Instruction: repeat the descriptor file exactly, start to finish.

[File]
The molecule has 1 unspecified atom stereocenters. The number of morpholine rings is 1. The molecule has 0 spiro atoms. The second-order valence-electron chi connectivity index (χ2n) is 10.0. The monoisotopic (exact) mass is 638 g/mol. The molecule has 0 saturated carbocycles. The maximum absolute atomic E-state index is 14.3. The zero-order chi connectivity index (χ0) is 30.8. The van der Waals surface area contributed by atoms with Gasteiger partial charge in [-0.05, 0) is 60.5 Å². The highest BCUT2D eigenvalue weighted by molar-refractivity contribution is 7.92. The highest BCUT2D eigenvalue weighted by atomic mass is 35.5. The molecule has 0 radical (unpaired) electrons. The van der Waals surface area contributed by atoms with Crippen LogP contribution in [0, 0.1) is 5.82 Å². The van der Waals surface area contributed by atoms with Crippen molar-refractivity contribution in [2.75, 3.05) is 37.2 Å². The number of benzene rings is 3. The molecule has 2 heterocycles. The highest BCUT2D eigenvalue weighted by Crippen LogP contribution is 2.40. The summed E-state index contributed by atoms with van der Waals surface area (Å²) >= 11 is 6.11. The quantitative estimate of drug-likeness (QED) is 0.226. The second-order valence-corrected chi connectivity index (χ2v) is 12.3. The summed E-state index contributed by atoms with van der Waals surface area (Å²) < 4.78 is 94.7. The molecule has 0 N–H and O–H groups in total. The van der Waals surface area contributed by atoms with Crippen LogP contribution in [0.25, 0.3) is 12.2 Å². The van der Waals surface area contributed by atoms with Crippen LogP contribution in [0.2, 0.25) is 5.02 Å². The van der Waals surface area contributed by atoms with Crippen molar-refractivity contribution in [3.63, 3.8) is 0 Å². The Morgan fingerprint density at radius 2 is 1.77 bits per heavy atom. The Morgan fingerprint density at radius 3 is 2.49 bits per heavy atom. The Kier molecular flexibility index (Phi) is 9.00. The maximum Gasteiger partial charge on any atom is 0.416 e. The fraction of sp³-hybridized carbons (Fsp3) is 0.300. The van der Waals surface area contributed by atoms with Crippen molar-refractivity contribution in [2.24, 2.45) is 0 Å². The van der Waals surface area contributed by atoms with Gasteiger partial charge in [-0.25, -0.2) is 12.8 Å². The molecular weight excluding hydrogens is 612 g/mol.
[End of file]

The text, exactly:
The molecule has 1 unspecified atom stereocenters. The number of morpholine rings is 1. The molecule has 0 spiro atoms. The second-order valence-electron chi connectivity index (χ2n) is 10.0. The monoisotopic (exact) mass is 638 g/mol. The molecule has 0 saturated carbocycles. The maximum absolute atomic E-state index is 14.3. The zero-order chi connectivity index (χ0) is 30.8. The van der Waals surface area contributed by atoms with Gasteiger partial charge in [-0.05, 0) is 60.5 Å². The highest BCUT2D eigenvalue weighted by molar-refractivity contribution is 7.92. The highest BCUT2D eigenvalue weighted by atomic mass is 35.5. The molecule has 0 radical (unpaired) electrons. The van der Waals surface area contributed by atoms with Crippen LogP contribution in [0, 0.1) is 5.82 Å². The van der Waals surface area contributed by atoms with Crippen molar-refractivity contribution in [2.75, 3.05) is 37.2 Å². The number of benzene rings is 3. The molecule has 2 heterocycles. The highest BCUT2D eigenvalue weighted by Crippen LogP contribution is 2.40. The summed E-state index contributed by atoms with van der Waals surface area (Å²) >= 11 is 6.11. The quantitative estimate of drug-likeness (QED) is 0.226. The second-order valence-corrected chi connectivity index (χ2v) is 12.3. The summed E-state index contributed by atoms with van der Waals surface area (Å²) < 4.78 is 94.7. The molecule has 0 N–H and O–H groups in total. The van der Waals surface area contributed by atoms with Crippen LogP contribution in [0.25, 0.3) is 12.2 Å². The van der Waals surface area contributed by atoms with Crippen LogP contribution in [0.2, 0.25) is 5.02 Å². The van der Waals surface area contributed by atoms with Crippen molar-refractivity contribution in [3.63, 3.8) is 0 Å². The Morgan fingerprint density at radius 2 is 1.77 bits per heavy atom. The Morgan fingerprint density at radius 3 is 2.49 bits per heavy atom. The Kier molecular flexibility index (Phi) is 9.00. The maximum Gasteiger partial charge on any atom is 0.416 e. The fraction of sp³-hybridized carbons (Fsp3) is 0.300. The van der Waals surface area contributed by atoms with Crippen molar-refractivity contribution in [2.24, 2.45) is 0 Å². The van der Waals surface area contributed by atoms with Gasteiger partial charge in [-0.25, -0.2) is 12.8 Å². The molecular weight excluding hydrogens is 612 g/mol.